This week I RSVPed three ‘yeses’ to events at the senior center. One RSVP was for an ice cream social, another for a classic film festival. Whoopie doo, a hot time in the life of an elderly widow! Well, it’s a start. It’s human contact that comes with free ice cream and pop corn. I am looking forward to the fall color bus tour, though---the third RSVP. I haven’t been up north to the bridge in over twelve years. Going with a bus load of seniors and with only one bathroom on board should be interesting. I assume those buses have a bathroom on board, if they don’t I’m in trouble. My old kidneys are roughly on the same schedule as a little kid’s. Oh, my God will I ever quit looking for reasons to worry? I will go on the day trip, I won’t pee my pants. I will bond with a bunch of people in my age bracket. And if I don’t bond over those twelve hours on the bus I’d better come home with a basket full of good reasons that doesn’t include I didn’t try hard enough.

Did I tell you I used to have quite a reputation for being a connoisseur of ice cream? When Don and I first started dating he teased me unmercifully about my ice cream “addiction.” He said I couldn’t pass up a cone shop if my life depended on it and he took the photo posted with this blog during one of his teasing sessions. For my birthday one year he went to a local ice cream factory and got me a twenty gallon can of my favorite flavor. Those heavy, metal dairy cans were meant for commercial use only but that didn’t deter Don from talking his way into buying one.

The next year he gave me a sculpture of a girl eating an ice cream cone and I made him take it back. I was sure it would be like a bell to Pavlov’s dog, producing a conditioned reflex that would make me want ice cream every time I walked by it. I wish I had that sculpture now only because making him return it hurt his feelings---so much so that I never did that again. However, there were more than a few times when I could have made good use of a rubber stamp proclaiming “return for a refund.” Darn it! In my defense he did have some goofy ideas in the gift buying department. But that was Don---silly, outlandish quirks and all. Exhibit one:  The Valentine’s Day Gift    ©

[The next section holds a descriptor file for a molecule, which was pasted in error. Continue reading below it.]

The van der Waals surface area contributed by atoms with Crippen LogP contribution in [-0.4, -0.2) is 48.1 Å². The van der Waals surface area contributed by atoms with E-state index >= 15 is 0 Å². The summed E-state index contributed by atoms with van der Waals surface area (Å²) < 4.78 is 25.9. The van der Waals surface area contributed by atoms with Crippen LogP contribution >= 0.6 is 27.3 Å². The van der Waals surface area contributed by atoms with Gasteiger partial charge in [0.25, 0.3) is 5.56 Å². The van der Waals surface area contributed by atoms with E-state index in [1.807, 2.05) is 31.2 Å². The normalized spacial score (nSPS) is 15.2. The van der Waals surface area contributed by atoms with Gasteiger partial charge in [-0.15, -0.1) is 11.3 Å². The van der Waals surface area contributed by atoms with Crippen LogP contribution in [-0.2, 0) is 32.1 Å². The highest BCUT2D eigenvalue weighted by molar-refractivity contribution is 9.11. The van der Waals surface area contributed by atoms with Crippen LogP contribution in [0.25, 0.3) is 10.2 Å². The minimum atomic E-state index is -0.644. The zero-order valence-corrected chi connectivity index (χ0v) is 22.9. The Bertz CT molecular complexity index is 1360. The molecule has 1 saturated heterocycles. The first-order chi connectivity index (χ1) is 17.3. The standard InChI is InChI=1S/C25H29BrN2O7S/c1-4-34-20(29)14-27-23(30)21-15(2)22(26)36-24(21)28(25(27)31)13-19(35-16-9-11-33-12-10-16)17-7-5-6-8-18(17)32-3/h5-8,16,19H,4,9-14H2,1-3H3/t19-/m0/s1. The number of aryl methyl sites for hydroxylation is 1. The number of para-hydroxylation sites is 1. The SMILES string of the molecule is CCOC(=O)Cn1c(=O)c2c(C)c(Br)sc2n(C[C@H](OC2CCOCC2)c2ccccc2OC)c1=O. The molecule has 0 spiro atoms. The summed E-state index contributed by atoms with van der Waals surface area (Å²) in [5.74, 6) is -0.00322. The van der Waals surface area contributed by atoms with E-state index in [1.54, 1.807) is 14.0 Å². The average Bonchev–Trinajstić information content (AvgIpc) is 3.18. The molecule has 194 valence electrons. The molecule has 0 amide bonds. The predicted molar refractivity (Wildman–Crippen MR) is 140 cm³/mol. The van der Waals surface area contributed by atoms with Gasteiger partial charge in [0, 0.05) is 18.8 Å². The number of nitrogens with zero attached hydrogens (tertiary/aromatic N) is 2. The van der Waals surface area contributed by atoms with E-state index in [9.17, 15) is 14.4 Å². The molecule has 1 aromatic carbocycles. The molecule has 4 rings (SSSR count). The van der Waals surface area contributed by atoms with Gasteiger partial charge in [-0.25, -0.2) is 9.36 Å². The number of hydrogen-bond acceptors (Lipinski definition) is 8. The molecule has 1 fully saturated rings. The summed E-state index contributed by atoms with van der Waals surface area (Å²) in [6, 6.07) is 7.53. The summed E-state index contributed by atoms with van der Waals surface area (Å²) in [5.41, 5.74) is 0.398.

Me - Circa 1972


  1. Good for you for signing up to try something new and get yourself out there. Ice cream is a good reason for going out any day. I can't imagine what it is like for you missing Don and what I am going through is not the same but your writing always makes me smile. Since my husband's stroke I still miss the man he was and the life we had before. It's so hard to realize that no matter what he will never be that man again. I wish I could just hear that laugh again one more time. I'm thankful he's here with me but this is not the man I married. I wish you some better days ahead and hope that you have fun on your outings.
    Take care

  2. Thank you Gugge, for the comments. I wish more of my readers would leave them on occasion.

    I know exactly what you mean about missing parts of your husband's personality since his stroke. Caregivers do go through a mourning period when we come to realize that the person we care for will never be the same again. I was fortunate in that Don never lost his ability to laugh and be funny even with his limited language.

    Take care, Jean